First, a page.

Monopoly: Electronic Banking Edition
“Monopoly” has been around for quite some time. While many variations of the board game exist that keep with the main theme, “Monopoly: Electronic Banking Edition” was one of the first editions to drastically change how the game was played. Let’s take a quick look at how this game is different from the base game and whether or not it’s worth picking up.
The components in this edition are fairly similar to the standard game, though there are a few unique additions that set this game apart. For one, this game includes an electronic banking unit, which is similar to the debit/credit card readers you’d find at your local store when in the checkout isle. To go along with that are six Monopoly bank cards that come in different player colors. It should be noted that the electronic banking unit requires two tripple-A batteries, so be sure to have some on hand before playing!
Besides the electronic banking unit and bank cards, all of the other components look and function the same way. You’ll have your deed cards, community chest & chance cards, houses & hotels, game pieces, and etc. The board spaces and player pieces are slightly different in that they are more current with the times, but everything is still where it should be and where you’d expect to find it.
Setup & Gameplay
First, one player is assigned the role of the banker, who is in charge of dishing out and taking away money, deeds, and houses whenever appropriate. They also head up auctions, should the players agree to include them in their game experience. Next, the community chest and chance cards are shuffled and placed on the game board. Finally, each player receives a bank card (each card should have $15M) and a game piece of their choice. The game pieces are placed on “Go” and a starting player is determined via a dice roll.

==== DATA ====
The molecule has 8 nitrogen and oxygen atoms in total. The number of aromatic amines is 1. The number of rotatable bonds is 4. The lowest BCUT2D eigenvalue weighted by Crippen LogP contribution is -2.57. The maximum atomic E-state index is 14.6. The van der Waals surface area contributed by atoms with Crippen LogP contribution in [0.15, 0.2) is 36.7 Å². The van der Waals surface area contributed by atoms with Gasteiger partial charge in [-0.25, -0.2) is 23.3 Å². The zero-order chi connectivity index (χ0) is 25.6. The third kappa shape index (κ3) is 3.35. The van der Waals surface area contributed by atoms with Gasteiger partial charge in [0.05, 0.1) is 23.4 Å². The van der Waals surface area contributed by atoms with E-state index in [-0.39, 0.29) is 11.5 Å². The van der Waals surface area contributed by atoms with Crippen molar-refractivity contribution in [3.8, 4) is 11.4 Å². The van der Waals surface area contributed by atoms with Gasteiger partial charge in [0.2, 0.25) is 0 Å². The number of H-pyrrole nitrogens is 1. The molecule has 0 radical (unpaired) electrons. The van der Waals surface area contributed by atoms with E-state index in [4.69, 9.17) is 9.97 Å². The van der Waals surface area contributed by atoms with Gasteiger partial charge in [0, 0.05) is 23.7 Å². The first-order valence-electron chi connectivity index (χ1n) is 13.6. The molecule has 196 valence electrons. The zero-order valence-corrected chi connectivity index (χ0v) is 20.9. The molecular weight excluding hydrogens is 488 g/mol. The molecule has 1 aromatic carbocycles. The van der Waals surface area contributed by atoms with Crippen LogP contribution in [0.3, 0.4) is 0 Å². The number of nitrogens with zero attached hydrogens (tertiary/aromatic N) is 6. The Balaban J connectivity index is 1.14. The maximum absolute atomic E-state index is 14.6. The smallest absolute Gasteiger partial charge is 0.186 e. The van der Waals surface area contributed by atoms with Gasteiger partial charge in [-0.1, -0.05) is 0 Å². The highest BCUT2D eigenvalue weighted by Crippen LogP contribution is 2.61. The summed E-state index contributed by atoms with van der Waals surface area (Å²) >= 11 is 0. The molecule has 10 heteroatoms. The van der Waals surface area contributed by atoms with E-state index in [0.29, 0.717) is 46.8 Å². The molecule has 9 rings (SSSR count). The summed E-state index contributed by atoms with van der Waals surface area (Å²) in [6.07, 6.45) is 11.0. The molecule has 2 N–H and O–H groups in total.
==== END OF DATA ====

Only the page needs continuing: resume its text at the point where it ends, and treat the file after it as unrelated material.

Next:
Like in regular Monopoly, dice are rolled to move the game pieces along the board. Players take the appropriate action on their turn based on the spaces in which they land. Properties start out as unowned and can be purchased by the players who land on them. Once a player owns a property, they receive rent money from another player who happens to land on it. In this particular version, both cards are inserted into the reader with the landlord’s card being placed on the green plus side and the renter’s card being placed on the red minus side. The value of the rent is typed into the keypad and the balances are adjusted on the accounts involved.
The same process is done when doing anything that involves losing or receiving money. Players place their card on the minus side of the reader when buying property, paying fees/dues, and other situations that result in a loss. Likewise, players who receive funds will be placing their card on the plus side of the reader and type in the appropriate value to receive on their account.
Players will be buying property and trading with each other in the hopes of forming a monopoly, which is when they acquire the deeds to all of the properties of one color. This allows them to place houses and hotels on said properties (at cost), which increase their value and how much rent another player pays when they land on them. Gameplay continues until one player is left standing…that is, whoever doesn’t go bankrupt. This person, for obvious reasons, is the winner!